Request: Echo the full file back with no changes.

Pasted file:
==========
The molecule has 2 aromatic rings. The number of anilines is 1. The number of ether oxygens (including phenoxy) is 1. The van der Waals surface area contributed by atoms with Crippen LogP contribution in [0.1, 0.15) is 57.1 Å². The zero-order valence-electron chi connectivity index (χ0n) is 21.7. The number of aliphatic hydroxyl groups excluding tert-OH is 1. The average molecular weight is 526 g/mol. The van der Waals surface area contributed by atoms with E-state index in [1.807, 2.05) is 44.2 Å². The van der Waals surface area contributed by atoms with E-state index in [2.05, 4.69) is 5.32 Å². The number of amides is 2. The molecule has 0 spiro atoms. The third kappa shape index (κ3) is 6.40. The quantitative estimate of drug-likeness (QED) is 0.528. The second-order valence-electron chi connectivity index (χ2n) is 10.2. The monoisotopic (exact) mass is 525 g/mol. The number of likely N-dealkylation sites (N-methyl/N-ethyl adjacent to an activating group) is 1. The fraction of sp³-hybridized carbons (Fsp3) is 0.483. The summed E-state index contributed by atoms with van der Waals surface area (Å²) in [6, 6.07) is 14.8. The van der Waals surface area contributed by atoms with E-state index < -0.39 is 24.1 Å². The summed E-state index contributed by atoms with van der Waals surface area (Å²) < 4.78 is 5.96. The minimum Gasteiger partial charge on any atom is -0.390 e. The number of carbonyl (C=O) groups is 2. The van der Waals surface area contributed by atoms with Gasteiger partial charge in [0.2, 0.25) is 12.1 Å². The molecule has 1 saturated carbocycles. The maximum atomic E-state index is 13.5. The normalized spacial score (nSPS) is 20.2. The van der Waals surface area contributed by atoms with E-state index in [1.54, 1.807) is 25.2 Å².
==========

The molecule has 2 aromatic rings. The number of anilines is 1. The number of ether oxygens (including phenoxy) is 1. The van der Waals surface area contributed by atoms with Crippen LogP contribution in [0.1, 0.15) is 57.1 Å². The zero-order valence-electron chi connectivity index (χ0n) is 21.7. The number of aliphatic hydroxyl groups excluding tert-OH is 1. The average molecular weight is 526 g/mol. The van der Waals surface area contributed by atoms with E-state index in [1.807, 2.05) is 44.2 Å². The van der Waals surface area contributed by atoms with E-state index in [2.05, 4.69) is 5.32 Å². The number of amides is 2. The molecule has 0 spiro atoms. The third kappa shape index (κ3) is 6.40. The quantitative estimate of drug-likeness (QED) is 0.528. The second-order valence-electron chi connectivity index (χ2n) is 10.2. The monoisotopic (exact) mass is 525 g/mol. The number of likely N-dealkylation sites (N-methyl/N-ethyl adjacent to an activating group) is 1. The fraction of sp³-hybridized carbons (Fsp3) is 0.483. The summed E-state index contributed by atoms with van der Waals surface area (Å²) in [6, 6.07) is 14.8. The van der Waals surface area contributed by atoms with E-state index < -0.39 is 24.1 Å². The summed E-state index contributed by atoms with van der Waals surface area (Å²) < 4.78 is 5.96. The minimum Gasteiger partial charge on any atom is -0.390 e. The number of carbonyl (C=O) groups is 2. The van der Waals surface area contributed by atoms with Gasteiger partial charge in [0.2, 0.25) is 12.1 Å². The molecule has 1 saturated carbocycles. The maximum atomic E-state index is 13.5. The normalized spacial score (nSPS) is 20.2. The van der Waals surface area contributed by atoms with E-state index in [1.54, 1.807) is 25.2 Å².